Have you ever been in a situation when you’ve anticipated feeling negatively threatened, only to be surprised to experience the positive invigorating experience of challenge instead? Most of us have, whether it’s before a test, a competition, social interaction, public speaking or speaking up. New research from Associate Professor Mark D. Seery from the University of Buffalo, suggests that whether you feel threatened or challenged is dependent on the hierarchy of your goals and values in a given situation.

Imagine yourself in the situation of speaking up to a unanimous and disagreeing group to which you belong. Do you anticipate feeling threatened or challenged? How will you evaluate your personal resources of goals, values and beliefs versus the demands of the situation?

A long history of research in psychology has studied the consequences of such social pressure which typically results in conforming to a group’s opinion. Conforming is one of the most powerful forces of social influence. However, relatively little research has attempted to measure and understand an individuals’ internal reaction during such disagreement.

Turns out that facing the prospect of a disagreeing group need not necessarily result in the negative experience of threat with the resultant conformity, as external behaviours mask a range of internal states.

When you experience a situation as challenging, arteries in the body dilate on the whole, which facilitates the pumping of a relatively greater volume of blood. In contrast, experiencing the same situation as a threat results in arteries constricting with relatively less blood being pumped, despite comparable increases in the heart’s activity.

The threat of rejection is a powerful driver to conformity.  Therefore, it’s important to understand the psychology that steers us toward conforming. Psychology research has identified three primary goals which lead to conformity, in no specific order –

to fit in with other people,
to be accurate,
to maintain a positive self-concept

Anticipating the potential negative consequences (rejection) of failing to meet any single one of these goals is alleviated by conforming to the group.  However, the desire to fit in and conform is only likely to predominate unless an alternative goal is identified. Although goals for accuracy, affiliation, and positive self-concept can move in concert to encourage conformity other conflicting goals can also exist.

The goal of differentiating ourselves from others, expressing individuality and being true to one’s own opinions and core values is also desirable and might be a part of maintaining a positive self-concept. How we balance such opposing goals and motivations in the moment shapes the way and extent to which we express agreement or disagreement with the group.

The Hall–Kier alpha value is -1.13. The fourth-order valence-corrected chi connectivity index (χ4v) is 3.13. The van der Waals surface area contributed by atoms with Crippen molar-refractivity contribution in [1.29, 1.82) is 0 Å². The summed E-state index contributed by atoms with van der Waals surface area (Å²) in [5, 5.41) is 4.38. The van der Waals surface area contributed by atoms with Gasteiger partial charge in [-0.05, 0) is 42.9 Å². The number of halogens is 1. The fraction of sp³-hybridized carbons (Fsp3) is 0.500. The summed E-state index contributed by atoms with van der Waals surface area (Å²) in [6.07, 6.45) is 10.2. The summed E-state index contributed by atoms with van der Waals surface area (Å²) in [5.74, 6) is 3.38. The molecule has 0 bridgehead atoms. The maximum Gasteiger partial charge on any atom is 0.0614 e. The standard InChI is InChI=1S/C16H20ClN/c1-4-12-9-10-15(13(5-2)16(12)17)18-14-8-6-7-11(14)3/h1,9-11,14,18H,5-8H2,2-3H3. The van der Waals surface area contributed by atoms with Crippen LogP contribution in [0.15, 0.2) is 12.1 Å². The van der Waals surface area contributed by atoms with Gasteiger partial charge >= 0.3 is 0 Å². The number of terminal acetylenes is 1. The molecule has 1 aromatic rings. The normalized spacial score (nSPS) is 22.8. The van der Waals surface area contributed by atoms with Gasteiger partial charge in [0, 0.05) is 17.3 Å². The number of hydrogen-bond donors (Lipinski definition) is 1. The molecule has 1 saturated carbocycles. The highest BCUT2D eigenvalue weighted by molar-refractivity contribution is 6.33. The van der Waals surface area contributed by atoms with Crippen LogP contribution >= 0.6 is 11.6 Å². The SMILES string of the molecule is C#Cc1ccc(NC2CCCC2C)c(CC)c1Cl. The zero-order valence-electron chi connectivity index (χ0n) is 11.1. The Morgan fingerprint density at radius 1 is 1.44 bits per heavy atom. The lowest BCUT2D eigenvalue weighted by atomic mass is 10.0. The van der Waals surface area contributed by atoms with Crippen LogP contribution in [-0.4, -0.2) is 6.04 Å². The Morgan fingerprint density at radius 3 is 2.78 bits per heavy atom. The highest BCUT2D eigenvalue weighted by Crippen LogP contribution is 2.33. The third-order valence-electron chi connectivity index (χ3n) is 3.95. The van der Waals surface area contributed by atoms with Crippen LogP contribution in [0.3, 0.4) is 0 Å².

As an example, alongside fitting in and staying true to our values, we may also be induced to feeling accountable in a decision making process by having to justify our decision to someone else, for example stakeholders, wider society, the next generation, our children. Priming the accuracy goal can help to override a default tendency to fit in.

Experiencing the psychology and physiology of threat occurs only when a goal to fit in is active in tandem with the context of a unanimous disagreeing group. However, facing such a group does not necessarily lead to experiencing threat.  Injecting the goal of accuracy and/or a desire to be true to yourself mitigates the feeling of threat and can transform it into a feeling of challenge.

The identification and activation of alternative goals mitigates the experience of threat, by de-emphasising the need to fit in and conform to the group. You may have to work hard to reach an alternative goal, but when you experience challenge, it is more like feeling invigorated than overwhelmed. It is consistent with seeing something to gain rather than focusing on what can be lost.

Additionally, being able to expand your vision beyond a given moment supports the internal change from experiencing threat into feeling challenged. For example, a goal to express individuality that is hindered in a given moment could still be meaningfully satisfied in a different environment or situation after the current situation is over. In contrast, the pain of being rejected for deviance cannot be undone in the same way. Considering the timeframe of having your goals met and in which order can influence whether you experience feeling threatened or challenged.

Conformity behaviour can mask a range of internal states. Participants in Professor Seery’s research who prioritised their goal as fitting in when explaining their opinion to their disagreeing group experienced cardiovascular reactivity similar to being threatened. These readings were significantly greater than the participants who prioritised their goal as individuality, who exhibited cardiovascular responses relative to being challenged.

There can be a clear divergence between what people do and say and how they feel. Observing external conforming behaviour alone is a poor indicator of internal states.  People can show conformity, but going along with the group doesn’t mean they’re going along happily.


If group members in the majority rely only on expressed opinion, they may fail to accurately understand both the experience and the opinion of minority members.

If you’re a leader, I suggest explicitly introducing goals that counter fitting-in or being liked (e.g., individuality or expression goals) which can reduce the experience of negative states such as threat among a minority of team members who disagree with the rest of the group.

Remind yourself of alternative goals and values. This shapes the situation into a better experience, challenging instead of threatening, invigorating instead of overwhelming.